Living in the Blast Zone: Sexual Violence Piped onto Native Land by Extractive Industries

By Lily Grisafi

Native American women around the country, and particularly those living near extractive industries, face an epidemic of sexual violence. The high rates of violence against Native women are due in large part to the lack of liability for those most responsible. Flaws in United States and tribal criminal justice systems create de facto jurisdictional gaps that allow perpetrators to commit crimes on tribal land with impunity. In particular, restrictions on tribal sovereignty and criminal jurisdiction, inadequate funding for tribal criminal justice systems, and federal apathy to crimes on tribal land deepen the pre-existing problem of violence against Native women.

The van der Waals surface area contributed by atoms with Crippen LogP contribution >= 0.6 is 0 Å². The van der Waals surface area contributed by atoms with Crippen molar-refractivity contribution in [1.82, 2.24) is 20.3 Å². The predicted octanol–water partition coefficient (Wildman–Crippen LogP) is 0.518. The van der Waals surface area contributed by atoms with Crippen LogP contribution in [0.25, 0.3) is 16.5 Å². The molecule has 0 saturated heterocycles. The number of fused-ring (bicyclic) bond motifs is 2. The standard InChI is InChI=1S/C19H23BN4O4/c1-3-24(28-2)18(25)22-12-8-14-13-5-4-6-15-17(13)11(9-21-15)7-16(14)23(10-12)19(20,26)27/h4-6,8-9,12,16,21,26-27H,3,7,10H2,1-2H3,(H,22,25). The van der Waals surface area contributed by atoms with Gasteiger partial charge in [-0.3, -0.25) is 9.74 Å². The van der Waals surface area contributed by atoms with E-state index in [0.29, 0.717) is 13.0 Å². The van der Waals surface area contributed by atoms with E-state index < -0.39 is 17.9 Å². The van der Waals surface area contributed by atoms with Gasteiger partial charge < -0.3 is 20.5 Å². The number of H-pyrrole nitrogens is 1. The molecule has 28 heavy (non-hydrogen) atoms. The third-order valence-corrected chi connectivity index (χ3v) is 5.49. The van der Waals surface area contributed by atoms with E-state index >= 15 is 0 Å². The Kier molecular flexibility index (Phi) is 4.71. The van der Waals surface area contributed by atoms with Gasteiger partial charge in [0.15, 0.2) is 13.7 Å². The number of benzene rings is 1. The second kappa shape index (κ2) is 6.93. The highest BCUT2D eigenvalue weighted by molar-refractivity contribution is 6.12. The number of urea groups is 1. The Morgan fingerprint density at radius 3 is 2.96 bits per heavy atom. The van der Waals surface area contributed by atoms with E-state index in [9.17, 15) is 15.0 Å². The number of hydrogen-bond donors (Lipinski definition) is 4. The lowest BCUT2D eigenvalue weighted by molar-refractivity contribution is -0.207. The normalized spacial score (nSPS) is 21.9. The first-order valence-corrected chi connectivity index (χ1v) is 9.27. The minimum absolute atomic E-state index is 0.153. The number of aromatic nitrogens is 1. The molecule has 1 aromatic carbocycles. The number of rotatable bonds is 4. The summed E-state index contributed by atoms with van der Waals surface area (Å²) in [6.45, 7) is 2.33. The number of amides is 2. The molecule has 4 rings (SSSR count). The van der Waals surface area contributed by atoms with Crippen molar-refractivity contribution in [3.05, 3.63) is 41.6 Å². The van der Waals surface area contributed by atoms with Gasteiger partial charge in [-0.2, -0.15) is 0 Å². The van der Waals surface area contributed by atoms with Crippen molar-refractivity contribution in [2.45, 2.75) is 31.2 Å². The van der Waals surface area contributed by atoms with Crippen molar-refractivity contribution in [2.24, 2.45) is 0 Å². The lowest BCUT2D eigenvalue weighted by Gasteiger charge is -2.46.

This Note elucidates the realities and causes of violence against Native women, in order to find legal solutions for holding perpetrators and extractive companies liable. Part II discusses the facts and legal backdrop of this epidemic of violence. Part III then examines how laws inhibiting tribal sovereignty combined with federal prosecutorial inaction are responsible for this epidemic. Part IV puts forth available legal solutions for holding perpetrators and extractive companies accountable through United States and tribal criminal justice systems. To hold perpetrators accountable, tribes should be legally permitted to exercise enhanced criminal jurisdiction over non-native defendants, and the Federal government should provide tribes with the inter-agency support and federal funding necessary to carry out this enhanced jurisdiction effectively. For their part, extractive corporations should be held responsible through federal regulation and civil action. Federal agencies should regulate extractive companies in the context of and in correlation with their businesses’ impacts on neighboring Native women’s safety. When, despite proper federal regulation, these corporations engage in negligent hiring practices that lead to increased violence against Native women, the corporations should be held civilly liable for public nuisance in state and tribal court.

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